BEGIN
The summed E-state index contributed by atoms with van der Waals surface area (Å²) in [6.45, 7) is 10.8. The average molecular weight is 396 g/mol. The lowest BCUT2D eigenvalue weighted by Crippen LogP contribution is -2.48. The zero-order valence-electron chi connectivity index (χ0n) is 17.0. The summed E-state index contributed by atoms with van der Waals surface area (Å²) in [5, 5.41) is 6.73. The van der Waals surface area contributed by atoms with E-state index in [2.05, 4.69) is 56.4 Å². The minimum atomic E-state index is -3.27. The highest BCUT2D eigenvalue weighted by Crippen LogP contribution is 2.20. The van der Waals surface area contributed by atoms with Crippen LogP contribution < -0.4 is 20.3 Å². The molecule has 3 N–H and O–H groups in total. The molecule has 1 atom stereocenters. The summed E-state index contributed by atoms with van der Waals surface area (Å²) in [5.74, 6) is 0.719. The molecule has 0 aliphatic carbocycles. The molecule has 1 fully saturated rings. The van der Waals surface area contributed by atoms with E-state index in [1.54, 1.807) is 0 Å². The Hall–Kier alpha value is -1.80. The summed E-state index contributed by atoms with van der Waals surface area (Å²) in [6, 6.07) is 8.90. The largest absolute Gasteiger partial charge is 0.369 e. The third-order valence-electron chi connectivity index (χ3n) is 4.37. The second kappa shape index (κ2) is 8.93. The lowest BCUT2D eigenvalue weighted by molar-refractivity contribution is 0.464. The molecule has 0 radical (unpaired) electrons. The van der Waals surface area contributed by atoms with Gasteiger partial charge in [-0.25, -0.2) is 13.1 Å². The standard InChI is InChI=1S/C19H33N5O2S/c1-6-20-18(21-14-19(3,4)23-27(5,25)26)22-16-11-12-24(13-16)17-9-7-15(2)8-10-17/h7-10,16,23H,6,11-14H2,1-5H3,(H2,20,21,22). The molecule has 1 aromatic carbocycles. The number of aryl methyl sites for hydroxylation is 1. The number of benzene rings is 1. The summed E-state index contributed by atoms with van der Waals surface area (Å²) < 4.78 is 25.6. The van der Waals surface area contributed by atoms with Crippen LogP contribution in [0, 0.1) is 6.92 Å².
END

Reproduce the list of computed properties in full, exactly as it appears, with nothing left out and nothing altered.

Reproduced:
The summed E-state index contributed by atoms with van der Waals surface area (Å²) in [6.45, 7) is 10.8. The average molecular weight is 396 g/mol. The lowest BCUT2D eigenvalue weighted by Crippen LogP contribution is -2.48. The zero-order valence-electron chi connectivity index (χ0n) is 17.0. The summed E-state index contributed by atoms with van der Waals surface area (Å²) in [5, 5.41) is 6.73. The van der Waals surface area contributed by atoms with E-state index in [2.05, 4.69) is 56.4 Å². The minimum atomic E-state index is -3.27. The highest BCUT2D eigenvalue weighted by Crippen LogP contribution is 2.20. The van der Waals surface area contributed by atoms with Crippen LogP contribution < -0.4 is 20.3 Å². The molecule has 3 N–H and O–H groups in total. The molecule has 1 atom stereocenters. The summed E-state index contributed by atoms with van der Waals surface area (Å²) in [5.74, 6) is 0.719. The molecule has 0 aliphatic carbocycles. The molecule has 1 fully saturated rings. The van der Waals surface area contributed by atoms with E-state index in [1.54, 1.807) is 0 Å². The Hall–Kier alpha value is -1.80. The summed E-state index contributed by atoms with van der Waals surface area (Å²) in [6, 6.07) is 8.90. The largest absolute Gasteiger partial charge is 0.369 e. The third-order valence-electron chi connectivity index (χ3n) is 4.37. The second kappa shape index (κ2) is 8.93. The lowest BCUT2D eigenvalue weighted by molar-refractivity contribution is 0.464. The molecule has 0 radical (unpaired) electrons. The van der Waals surface area contributed by atoms with Gasteiger partial charge in [-0.25, -0.2) is 13.1 Å². The standard InChI is InChI=1S/C19H33N5O2S/c1-6-20-18(21-14-19(3,4)23-27(5,25)26)22-16-11-12-24(13-16)17-9-7-15(2)8-10-17/h7-10,16,23H,6,11-14H2,1-5H3,(H2,20,21,22). The molecule has 1 aromatic carbocycles. The number of aryl methyl sites for hydroxylation is 1. The number of benzene rings is 1. The summed E-state index contributed by atoms with van der Waals surface area (Å²) < 4.78 is 25.6. The van der Waals surface area contributed by atoms with Crippen LogP contribution in [0, 0.1) is 6.92 Å².